A Mathematician’s Guide to How Contagion Spreads

Adam Kucharski didn’t expect to publish a book about contagion in the middle of a global pandemic. But consider him less surprised than the rest of us. “In my field we always have the next pandemic on the radar,” he says. Kucharski, an epidemiologist at the London School of Hygiene and Tropical Medicine, is a mathematician by training. He uses data and models to predict how disease outbreaks will progress. His new book, The Rules of Contagion: Why Things Spread—and Why They Stop, lays out those tools and how they can be applied to other parts of life. Think methods to predict how panic might course through the global financial system, or how bad information is transmitted on Facebook. But most important, Kucharski says, is what he calls “epidemiological thinking.” That’s a mindset for dealing with incomplete information, as infectious-disease researchers must when they encounter a novel, fast-moving pathogen. Sometimes you might make bad assumptions, and your models might make predictions that never come to pass. But in a crisis, coming up with a hypothesis, even if it’s a rough one, is often the only way to get people to act.

Courtesy of Hachette Book Group
Kucharski spoke to WIRED from London, where he lives. This interview has been edited for length and clarity.WIRED: I want to ask about something you tweeted just a few minutes ago. It was an excerpt from a book by the British geographer Richard Burton about mosquitoes and malaria. Could you describe what he wrote and why it left an impression?Adam Kucharski: In the book I dig into the history of many principles of transmission, and one thing that struck me was this quote by a British geographer in the 1850s. Burton noted that in Somalia local people were drawing a link between the rise of mosquitoes in a given season and these fevers, which were probably malarial fevers. And he was very dismissive. He called it superstition. At the time, a lot of the thinking around malaria, certainly in the West, was one of “bad air.” The word malaria comes from mala aria—Italian for bad air. And it was very interesting to see that there were cultures in the world that hit on this other link. But it would take decades for the supposedly “enlightened” Western scientists to reach that same connection. It really does illustrate with some of these ideas that history is more complex than perhaps we think. In many cases, the credit is given very prominently to certain individuals without acknowledging some of the deeper origins.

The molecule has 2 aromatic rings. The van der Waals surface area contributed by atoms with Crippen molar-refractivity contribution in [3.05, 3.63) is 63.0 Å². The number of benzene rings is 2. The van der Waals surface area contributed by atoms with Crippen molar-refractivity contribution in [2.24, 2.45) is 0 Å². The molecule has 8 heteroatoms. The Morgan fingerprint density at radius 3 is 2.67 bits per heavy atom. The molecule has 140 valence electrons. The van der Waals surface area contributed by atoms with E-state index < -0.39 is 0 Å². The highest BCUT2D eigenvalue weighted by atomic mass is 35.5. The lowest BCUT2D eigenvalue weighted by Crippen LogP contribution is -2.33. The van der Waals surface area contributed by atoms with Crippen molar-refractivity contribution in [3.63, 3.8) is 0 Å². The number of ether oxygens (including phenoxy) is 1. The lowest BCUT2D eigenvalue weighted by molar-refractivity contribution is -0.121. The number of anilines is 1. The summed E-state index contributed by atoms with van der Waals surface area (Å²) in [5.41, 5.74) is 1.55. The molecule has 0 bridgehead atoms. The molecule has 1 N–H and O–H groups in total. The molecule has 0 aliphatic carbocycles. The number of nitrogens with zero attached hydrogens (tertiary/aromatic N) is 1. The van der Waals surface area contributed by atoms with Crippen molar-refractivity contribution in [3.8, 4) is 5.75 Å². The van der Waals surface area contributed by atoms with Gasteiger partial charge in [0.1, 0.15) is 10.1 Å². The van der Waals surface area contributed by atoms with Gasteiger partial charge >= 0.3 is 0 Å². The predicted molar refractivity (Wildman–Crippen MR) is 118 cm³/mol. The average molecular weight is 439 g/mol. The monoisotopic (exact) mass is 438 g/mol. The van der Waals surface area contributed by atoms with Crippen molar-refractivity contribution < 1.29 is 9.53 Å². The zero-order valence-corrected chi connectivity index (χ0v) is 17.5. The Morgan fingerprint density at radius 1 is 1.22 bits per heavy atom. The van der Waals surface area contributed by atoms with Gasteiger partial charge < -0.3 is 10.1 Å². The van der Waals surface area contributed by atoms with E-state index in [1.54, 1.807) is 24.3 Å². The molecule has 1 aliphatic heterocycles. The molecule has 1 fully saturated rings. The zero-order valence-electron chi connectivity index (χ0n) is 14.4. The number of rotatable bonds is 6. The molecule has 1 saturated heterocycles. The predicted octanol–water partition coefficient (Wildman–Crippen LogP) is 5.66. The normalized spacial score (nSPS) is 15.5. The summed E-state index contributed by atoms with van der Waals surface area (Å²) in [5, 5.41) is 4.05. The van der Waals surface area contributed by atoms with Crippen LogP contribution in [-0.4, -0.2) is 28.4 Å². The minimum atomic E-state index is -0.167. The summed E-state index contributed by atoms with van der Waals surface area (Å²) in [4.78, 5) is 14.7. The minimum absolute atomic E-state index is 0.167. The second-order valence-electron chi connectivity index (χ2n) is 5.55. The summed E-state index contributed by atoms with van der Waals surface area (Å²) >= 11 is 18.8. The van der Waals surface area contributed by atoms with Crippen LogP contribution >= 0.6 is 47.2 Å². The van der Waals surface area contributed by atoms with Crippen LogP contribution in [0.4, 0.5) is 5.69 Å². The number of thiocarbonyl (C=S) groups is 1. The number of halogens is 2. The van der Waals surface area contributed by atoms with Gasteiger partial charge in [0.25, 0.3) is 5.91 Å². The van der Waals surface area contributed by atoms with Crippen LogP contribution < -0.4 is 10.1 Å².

WIRED: It’s not a perfect analogy, but when I read that, I couldn't help but think about the relearning of facts and evidence that’s happening right now with Covid-19. Other countries had learned a lot from diseases like SARS. Wuhan had months to learn about this virus before it spread widely in the US and Europe. Now we’re here rediscovering the effectiveness of things like masks.

AK: I think that's a very important point. Learning from what other countries are doing and not making the same mistakes again is crucial. It was quite striking how a lot of the discourse around the Ebola outbreaks, for example, was at times quite patronizing. People were saying, ‘We know how to control this. We know what measures work, so why aren't people doing them? Why aren't people just doing what they should be doing to reduce transmission?’ And of course, we've now got major epidemics in a number of countries that supposedly had high levels of preparedness. But transmission is not going down, because people aren't following those supposedly obvious things that can help reduce transmission. So I think it shows that the challenges are far more fundamental than we think they are, and we have to look widely for solutions to a problem this great. It's not the case that one group or one country is going to have the answers.